Thursday, August 05, 2010

You can't lick the bowling

It was bound to happen sooner or later. Mrs D plans a jaunt during the the school holidays, and muggins here must needs take a day off to ensure that children (a) get out of bed before 11.30; (b) don’t burn the house down when they do get up; and (c) maintain at least a basic level of nourish-ment.

Plus Bath Chronicle Towers was scheduled for one of its occasional technological meltdowns, and home was a far better prospect than an unequal struggle with the many-tentacled octopus that is our computer system.

Mrs D’s awayday? Well, it was a bit hush-hush. Suffice it to say that it involved a very posh garden: so posh that she needed photo ID to get in.

Need another clue? Arrange these letters into a well-known acronym: RHH. More than enough said.

How to fill the day without tears, though? No amount of electronic sedation from Messrs Nintendo, XBox and Co was going to be enough. Extraordinary times call for extraordinary measures.

Welcome, therefore, to the world of ten-pin bowling. Welcome to a building with the floor area of an aircraft hangar and the ceiling height of a small shed. And welcome to the home of utter humiliation.

First challenge: getting the scoreboard to work properly. (There’s no escape from technology, even on your day off.) Just type everyone’s name on a keypad that seems to have been drenched in cola and then sprinkled with the dregs from a crisp packet. And then apologise to the people in the next lane for messing up their scores.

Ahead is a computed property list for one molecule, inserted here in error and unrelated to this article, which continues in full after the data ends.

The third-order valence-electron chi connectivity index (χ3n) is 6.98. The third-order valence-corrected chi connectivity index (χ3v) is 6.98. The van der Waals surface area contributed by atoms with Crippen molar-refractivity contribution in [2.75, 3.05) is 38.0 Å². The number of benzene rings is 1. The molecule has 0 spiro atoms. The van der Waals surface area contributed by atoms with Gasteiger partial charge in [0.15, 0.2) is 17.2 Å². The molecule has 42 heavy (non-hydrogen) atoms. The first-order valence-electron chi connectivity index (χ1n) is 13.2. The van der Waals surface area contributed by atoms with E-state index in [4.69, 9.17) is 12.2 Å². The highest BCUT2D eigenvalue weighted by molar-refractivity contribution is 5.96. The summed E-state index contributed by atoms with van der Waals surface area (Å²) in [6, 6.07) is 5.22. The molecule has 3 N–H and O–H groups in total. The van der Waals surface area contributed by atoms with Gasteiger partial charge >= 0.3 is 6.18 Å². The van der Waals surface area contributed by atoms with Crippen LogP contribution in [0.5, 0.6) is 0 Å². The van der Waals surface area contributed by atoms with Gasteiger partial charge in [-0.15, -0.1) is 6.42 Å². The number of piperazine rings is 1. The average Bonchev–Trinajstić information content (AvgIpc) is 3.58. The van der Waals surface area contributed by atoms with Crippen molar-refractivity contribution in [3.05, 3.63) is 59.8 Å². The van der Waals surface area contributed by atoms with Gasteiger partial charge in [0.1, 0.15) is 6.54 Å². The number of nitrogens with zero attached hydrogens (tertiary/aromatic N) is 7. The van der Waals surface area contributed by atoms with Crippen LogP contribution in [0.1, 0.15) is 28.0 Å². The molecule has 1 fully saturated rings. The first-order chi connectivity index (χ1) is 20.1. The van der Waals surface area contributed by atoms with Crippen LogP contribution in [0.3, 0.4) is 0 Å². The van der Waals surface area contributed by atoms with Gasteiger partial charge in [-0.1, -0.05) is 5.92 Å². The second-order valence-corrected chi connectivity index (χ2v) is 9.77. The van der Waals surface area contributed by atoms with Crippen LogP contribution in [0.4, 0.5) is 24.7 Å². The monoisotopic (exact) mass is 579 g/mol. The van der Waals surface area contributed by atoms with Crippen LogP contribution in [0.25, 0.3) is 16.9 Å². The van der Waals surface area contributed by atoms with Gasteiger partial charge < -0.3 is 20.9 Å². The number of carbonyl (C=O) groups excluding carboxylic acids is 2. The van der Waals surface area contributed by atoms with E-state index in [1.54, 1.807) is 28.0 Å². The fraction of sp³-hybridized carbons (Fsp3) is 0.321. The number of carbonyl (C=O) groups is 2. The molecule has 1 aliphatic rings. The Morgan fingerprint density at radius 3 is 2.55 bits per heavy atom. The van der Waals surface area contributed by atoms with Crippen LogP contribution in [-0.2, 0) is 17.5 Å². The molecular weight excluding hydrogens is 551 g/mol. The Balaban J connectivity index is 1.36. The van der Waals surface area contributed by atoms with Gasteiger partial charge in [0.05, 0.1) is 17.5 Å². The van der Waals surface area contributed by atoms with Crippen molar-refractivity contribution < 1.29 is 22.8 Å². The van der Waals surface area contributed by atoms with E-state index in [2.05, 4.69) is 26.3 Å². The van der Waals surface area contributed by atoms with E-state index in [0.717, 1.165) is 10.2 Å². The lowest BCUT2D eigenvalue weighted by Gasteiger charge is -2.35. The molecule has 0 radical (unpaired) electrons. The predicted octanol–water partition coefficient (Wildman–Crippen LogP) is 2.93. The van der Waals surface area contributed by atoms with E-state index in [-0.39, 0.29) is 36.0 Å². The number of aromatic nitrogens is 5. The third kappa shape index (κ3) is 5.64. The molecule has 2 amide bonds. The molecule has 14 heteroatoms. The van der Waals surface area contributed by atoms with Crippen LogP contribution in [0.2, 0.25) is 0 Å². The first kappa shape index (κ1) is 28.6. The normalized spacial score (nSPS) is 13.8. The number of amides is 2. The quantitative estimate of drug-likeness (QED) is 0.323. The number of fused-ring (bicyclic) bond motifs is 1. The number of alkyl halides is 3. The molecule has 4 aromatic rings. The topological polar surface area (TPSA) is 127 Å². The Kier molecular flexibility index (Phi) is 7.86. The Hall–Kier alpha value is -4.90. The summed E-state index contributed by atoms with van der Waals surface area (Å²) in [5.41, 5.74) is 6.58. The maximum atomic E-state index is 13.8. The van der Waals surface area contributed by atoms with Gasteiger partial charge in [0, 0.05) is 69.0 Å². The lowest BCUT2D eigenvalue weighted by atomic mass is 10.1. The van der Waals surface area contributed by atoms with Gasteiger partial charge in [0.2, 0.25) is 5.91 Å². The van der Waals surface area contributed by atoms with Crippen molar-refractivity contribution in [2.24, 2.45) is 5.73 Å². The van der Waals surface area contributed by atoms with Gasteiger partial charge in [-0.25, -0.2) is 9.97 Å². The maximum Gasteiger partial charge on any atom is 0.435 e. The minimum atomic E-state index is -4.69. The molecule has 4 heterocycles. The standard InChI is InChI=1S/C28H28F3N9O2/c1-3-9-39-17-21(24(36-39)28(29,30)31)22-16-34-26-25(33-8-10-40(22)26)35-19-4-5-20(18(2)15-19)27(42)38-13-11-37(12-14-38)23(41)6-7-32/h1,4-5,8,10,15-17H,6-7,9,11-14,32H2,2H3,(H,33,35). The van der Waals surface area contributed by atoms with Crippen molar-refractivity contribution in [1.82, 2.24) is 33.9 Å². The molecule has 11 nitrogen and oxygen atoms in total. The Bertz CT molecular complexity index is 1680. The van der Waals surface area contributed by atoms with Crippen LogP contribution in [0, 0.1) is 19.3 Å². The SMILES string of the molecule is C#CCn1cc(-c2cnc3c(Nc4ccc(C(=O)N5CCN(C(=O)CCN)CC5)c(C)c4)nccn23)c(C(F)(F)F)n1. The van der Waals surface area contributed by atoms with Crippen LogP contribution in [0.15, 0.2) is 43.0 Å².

Second challenge: choose your ball. There appear to be two sizes: extra small and extra large. Choose the former and you’ll need the fire brigade to extract your fingers from the holes. Choose the latter and you’ll end up in hospital with a dislocated shoulder and a broken toe. Eventually you find the one large-sized ball. It’s pink.

Third challenge: the bumpers. These are the rails down the sides of the lane that stop the children’s ball dropping into the gutter. You need an advanced degree in computer science to work out how to program them, and even when you crack it,  one side doesn’t work properly. Adjust the scores accordingly.

Fourth challenge: aiming. The first few times you take your kids bowling, they’re still quite small and need to use one of those special ramp things to point the ball in the right direction. You, on the other hand, have to rely on your natural bowling skills. And thus get beaten hollow. Nowadays the youngsters are big enough to wield the ball themselves. And still whup you.

Fifth challenge: inconsistency. How is it possible to score zero on your first two goes and then a strike on the next? Just asking.

Halfway through the whole sorry episode you spot what they should have given out at reception: the instructions, in the form of a leaflet entitled How To Bowl! This blithely informs you that “The art of ten-pin bowling really is quite simple to master” and then goes on to demonstrate that it isn’t. With copious illustrations. Art means practice. And practising is what you haven’t done enough of.

Still, the children have fun. And that’s what holidays are all about.

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